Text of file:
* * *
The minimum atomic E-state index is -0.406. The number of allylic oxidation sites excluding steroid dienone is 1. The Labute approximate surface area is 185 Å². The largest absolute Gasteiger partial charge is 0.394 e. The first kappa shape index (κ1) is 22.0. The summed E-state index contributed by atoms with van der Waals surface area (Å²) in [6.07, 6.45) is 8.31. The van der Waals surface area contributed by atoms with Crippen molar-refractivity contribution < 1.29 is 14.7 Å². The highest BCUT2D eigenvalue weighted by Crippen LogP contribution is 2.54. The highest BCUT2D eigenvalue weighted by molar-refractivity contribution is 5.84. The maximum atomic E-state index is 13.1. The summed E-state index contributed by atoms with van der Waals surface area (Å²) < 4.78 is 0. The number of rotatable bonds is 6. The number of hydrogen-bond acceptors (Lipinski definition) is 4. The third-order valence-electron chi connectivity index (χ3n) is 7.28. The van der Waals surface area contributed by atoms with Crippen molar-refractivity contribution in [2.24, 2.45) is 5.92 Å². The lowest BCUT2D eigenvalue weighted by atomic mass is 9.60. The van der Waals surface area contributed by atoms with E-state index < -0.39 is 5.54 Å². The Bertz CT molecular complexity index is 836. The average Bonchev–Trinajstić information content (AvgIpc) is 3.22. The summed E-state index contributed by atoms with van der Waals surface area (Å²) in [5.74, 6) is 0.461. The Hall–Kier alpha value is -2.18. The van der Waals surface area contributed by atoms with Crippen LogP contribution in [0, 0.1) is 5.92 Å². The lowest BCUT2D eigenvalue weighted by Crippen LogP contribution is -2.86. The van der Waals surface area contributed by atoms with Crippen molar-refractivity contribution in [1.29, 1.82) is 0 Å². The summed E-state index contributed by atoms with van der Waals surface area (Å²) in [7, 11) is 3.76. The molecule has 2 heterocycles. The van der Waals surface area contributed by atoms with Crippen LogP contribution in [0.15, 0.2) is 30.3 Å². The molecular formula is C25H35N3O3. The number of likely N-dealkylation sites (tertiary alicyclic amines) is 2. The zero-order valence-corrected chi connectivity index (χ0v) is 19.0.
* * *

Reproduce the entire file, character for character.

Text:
The minimum atomic E-state index is -0.406. The number of allylic oxidation sites excluding steroid dienone is 1. The Labute approximate surface area is 185 Å². The largest absolute Gasteiger partial charge is 0.394 e. The first kappa shape index (κ1) is 22.0. The summed E-state index contributed by atoms with van der Waals surface area (Å²) in [6.07, 6.45) is 8.31. The van der Waals surface area contributed by atoms with Crippen molar-refractivity contribution < 1.29 is 14.7 Å². The highest BCUT2D eigenvalue weighted by Crippen LogP contribution is 2.54. The highest BCUT2D eigenvalue weighted by molar-refractivity contribution is 5.84. The maximum atomic E-state index is 13.1. The summed E-state index contributed by atoms with van der Waals surface area (Å²) < 4.78 is 0. The number of rotatable bonds is 6. The number of hydrogen-bond acceptors (Lipinski definition) is 4. The third-order valence-electron chi connectivity index (χ3n) is 7.28. The van der Waals surface area contributed by atoms with Crippen molar-refractivity contribution in [2.24, 2.45) is 5.92 Å². The lowest BCUT2D eigenvalue weighted by atomic mass is 9.60. The van der Waals surface area contributed by atoms with E-state index < -0.39 is 5.54 Å². The Bertz CT molecular complexity index is 836. The average Bonchev–Trinajstić information content (AvgIpc) is 3.22. The summed E-state index contributed by atoms with van der Waals surface area (Å²) in [5.74, 6) is 0.461. The Hall–Kier alpha value is -2.18. The van der Waals surface area contributed by atoms with Crippen LogP contribution in [0, 0.1) is 5.92 Å². The lowest BCUT2D eigenvalue weighted by Crippen LogP contribution is -2.86. The van der Waals surface area contributed by atoms with Crippen molar-refractivity contribution in [1.29, 1.82) is 0 Å². The summed E-state index contributed by atoms with van der Waals surface area (Å²) in [7, 11) is 3.76. The molecule has 2 heterocycles. The van der Waals surface area contributed by atoms with Crippen LogP contribution in [0.15, 0.2) is 30.3 Å². The molecular formula is C25H35N3O3. The number of likely N-dealkylation sites (tertiary alicyclic amines) is 2. The zero-order valence-corrected chi connectivity index (χ0v) is 19.0.